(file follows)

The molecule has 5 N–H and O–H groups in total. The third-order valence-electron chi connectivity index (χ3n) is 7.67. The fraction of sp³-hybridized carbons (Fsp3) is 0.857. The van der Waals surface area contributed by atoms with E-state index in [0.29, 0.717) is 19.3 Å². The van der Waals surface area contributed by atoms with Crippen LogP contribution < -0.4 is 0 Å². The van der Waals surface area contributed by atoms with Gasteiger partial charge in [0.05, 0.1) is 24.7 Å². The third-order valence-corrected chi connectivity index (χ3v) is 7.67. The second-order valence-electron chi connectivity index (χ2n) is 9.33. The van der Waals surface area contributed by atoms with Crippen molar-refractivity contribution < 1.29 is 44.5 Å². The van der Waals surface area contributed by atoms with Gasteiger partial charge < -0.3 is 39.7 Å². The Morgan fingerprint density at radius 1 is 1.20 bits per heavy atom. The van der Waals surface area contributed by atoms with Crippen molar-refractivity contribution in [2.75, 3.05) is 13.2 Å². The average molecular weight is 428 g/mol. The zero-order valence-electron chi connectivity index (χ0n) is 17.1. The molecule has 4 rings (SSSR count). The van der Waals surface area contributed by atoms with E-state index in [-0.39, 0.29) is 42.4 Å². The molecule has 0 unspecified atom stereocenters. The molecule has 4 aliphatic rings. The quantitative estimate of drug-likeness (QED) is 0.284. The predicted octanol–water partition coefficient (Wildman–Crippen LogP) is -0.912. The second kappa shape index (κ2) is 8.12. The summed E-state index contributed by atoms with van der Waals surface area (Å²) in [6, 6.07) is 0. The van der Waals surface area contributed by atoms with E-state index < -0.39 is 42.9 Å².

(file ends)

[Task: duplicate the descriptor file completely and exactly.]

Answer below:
The molecule has 5 N–H and O–H groups in total. The third-order valence-electron chi connectivity index (χ3n) is 7.67. The fraction of sp³-hybridized carbons (Fsp3) is 0.857. The van der Waals surface area contributed by atoms with E-state index in [0.29, 0.717) is 19.3 Å². The van der Waals surface area contributed by atoms with Crippen LogP contribution < -0.4 is 0 Å². The van der Waals surface area contributed by atoms with Gasteiger partial charge in [0.05, 0.1) is 24.7 Å². The third-order valence-corrected chi connectivity index (χ3v) is 7.67. The second-order valence-electron chi connectivity index (χ2n) is 9.33. The van der Waals surface area contributed by atoms with Crippen molar-refractivity contribution < 1.29 is 44.5 Å². The van der Waals surface area contributed by atoms with Gasteiger partial charge < -0.3 is 39.7 Å². The Morgan fingerprint density at radius 1 is 1.20 bits per heavy atom. The van der Waals surface area contributed by atoms with Crippen molar-refractivity contribution in [2.75, 3.05) is 13.2 Å². The average molecular weight is 428 g/mol. The zero-order valence-electron chi connectivity index (χ0n) is 17.1. The molecule has 4 rings (SSSR count). The van der Waals surface area contributed by atoms with E-state index in [-0.39, 0.29) is 42.4 Å². The molecule has 0 unspecified atom stereocenters. The molecule has 4 aliphatic rings. The quantitative estimate of drug-likeness (QED) is 0.284. The predicted octanol–water partition coefficient (Wildman–Crippen LogP) is -0.912. The second kappa shape index (κ2) is 8.12. The summed E-state index contributed by atoms with van der Waals surface area (Å²) in [6, 6.07) is 0. The van der Waals surface area contributed by atoms with E-state index < -0.39 is 42.9 Å².